In what will be his last guest column for the Washington Post education column, “The Answer Sheet,” cognitive psychologist Dan Willingham advises people to be skeptical about the poppycock that masquerades as scientific advice about brain-based education. Under the headline “Willingham: 3 brain facts every educator should know,” Professor Willingham explains clearly and with the force of evidence and plain, ordinary reason why “most of what you see advertised as educational advice rooted in neuroscience is bunkum.”
Professor Willingham contends that there are three facts educators should know.
- The brain is always changing.
- The connection between the brain and behavior is not obvious.
- Deriving useful information for teachers from neuroscience is slow, painstaking work.
These facts are especially relevant for those who are concerned with Learning Disabilities. They remind us to understand that educational activities actually affect brain function, that we can hope to make a difference by carefully and systematically programming effective instructional interventions. They show that we still need to focus on behavioral outcomes in education, that the bridge between brain and behavior is still very much under construction and educators already have instructional variables that they can manipulate to induce changes in students’ outcomes.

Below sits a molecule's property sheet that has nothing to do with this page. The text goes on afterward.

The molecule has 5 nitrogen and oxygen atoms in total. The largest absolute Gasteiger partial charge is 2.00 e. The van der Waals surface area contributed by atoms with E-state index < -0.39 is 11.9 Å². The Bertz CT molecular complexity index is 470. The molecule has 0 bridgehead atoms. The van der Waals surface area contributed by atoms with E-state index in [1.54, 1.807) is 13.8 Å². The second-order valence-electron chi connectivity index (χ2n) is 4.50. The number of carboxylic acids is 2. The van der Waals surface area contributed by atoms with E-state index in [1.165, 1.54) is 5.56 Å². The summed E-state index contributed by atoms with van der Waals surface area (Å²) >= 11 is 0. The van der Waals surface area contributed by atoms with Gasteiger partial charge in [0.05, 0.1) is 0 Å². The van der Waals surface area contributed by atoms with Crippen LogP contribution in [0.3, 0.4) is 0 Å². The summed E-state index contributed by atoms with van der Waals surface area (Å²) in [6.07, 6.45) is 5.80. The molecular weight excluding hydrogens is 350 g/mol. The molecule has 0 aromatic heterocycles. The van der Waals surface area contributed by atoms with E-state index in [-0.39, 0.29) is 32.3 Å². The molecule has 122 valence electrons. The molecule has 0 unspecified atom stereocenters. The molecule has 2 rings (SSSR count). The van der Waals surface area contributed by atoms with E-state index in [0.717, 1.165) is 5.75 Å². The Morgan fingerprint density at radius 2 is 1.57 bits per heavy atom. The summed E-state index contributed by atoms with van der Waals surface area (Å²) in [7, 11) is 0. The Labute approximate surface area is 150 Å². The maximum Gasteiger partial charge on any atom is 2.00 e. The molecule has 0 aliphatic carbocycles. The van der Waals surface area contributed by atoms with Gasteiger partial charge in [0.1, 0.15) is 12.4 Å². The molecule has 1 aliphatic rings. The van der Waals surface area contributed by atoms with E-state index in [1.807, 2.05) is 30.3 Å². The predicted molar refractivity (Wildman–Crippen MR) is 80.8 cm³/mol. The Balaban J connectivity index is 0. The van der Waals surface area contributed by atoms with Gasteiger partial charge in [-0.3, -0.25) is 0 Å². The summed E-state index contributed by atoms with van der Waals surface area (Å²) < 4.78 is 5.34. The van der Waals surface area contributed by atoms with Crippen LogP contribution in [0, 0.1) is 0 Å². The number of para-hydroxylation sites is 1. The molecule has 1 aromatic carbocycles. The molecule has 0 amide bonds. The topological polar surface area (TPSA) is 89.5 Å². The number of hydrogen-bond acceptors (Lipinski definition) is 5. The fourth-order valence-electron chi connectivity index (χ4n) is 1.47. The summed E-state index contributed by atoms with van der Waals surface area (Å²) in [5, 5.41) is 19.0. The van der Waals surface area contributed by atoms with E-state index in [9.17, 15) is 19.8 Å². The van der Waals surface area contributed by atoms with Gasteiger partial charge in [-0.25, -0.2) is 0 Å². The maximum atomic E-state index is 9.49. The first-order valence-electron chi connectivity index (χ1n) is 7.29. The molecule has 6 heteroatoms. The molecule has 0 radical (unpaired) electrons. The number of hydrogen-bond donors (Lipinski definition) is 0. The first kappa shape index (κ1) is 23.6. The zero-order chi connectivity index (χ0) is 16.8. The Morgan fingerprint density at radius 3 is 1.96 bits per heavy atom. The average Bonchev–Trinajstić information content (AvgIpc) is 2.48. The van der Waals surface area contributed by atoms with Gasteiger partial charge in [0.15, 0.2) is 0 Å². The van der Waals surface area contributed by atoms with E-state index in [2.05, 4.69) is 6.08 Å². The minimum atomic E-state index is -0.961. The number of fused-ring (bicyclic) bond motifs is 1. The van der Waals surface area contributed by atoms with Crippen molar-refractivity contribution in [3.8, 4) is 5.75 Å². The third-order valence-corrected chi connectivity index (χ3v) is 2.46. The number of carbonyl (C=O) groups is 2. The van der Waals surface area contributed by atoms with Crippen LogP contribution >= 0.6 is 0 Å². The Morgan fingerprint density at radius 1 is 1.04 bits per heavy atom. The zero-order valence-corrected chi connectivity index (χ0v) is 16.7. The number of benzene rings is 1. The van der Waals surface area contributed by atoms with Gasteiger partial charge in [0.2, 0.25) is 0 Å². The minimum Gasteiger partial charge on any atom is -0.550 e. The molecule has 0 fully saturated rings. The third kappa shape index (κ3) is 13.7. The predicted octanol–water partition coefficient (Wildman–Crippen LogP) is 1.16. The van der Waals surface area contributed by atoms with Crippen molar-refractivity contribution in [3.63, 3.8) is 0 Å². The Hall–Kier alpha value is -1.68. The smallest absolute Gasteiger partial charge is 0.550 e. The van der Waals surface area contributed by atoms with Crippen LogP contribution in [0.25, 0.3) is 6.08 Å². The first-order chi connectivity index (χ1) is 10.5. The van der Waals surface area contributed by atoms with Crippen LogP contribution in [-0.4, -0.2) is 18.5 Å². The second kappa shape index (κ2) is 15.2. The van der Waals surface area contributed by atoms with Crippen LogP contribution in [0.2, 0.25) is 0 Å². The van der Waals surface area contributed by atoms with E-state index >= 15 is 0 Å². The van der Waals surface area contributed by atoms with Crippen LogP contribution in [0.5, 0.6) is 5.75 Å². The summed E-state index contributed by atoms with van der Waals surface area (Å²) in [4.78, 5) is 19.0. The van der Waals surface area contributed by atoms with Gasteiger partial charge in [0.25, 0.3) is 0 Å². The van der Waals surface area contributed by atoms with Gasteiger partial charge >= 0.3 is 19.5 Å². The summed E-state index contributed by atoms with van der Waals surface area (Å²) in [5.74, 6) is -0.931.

Some of the feel-good news for those of us in LD is that many of our colleagues are among the people who are in the forefront of those who are working on making circumspect, sensible connections between brain and behavior. These leaders are not those who turn up on the Pop-Ed talk shows or the front covers of supermarket tabloids extolling the virtues of super-brain exercises and multi-factitious training regimes. Instead, they have names such as Berninger, Cutting, Just, Pugh, or Shaywitz (and others), and you’ll find them by reading the lists of authors for articles published in rigorous scientific journals.
Meanwhile, jump over to the Post and read Dan’s column, Willingham: 3 brain facts every educator should know.
Willingham, D. T., & Lloyd, J. W. (2007). How educational theories can use neuroscientific data. Mind, Brain, & Education, 1, 140-149.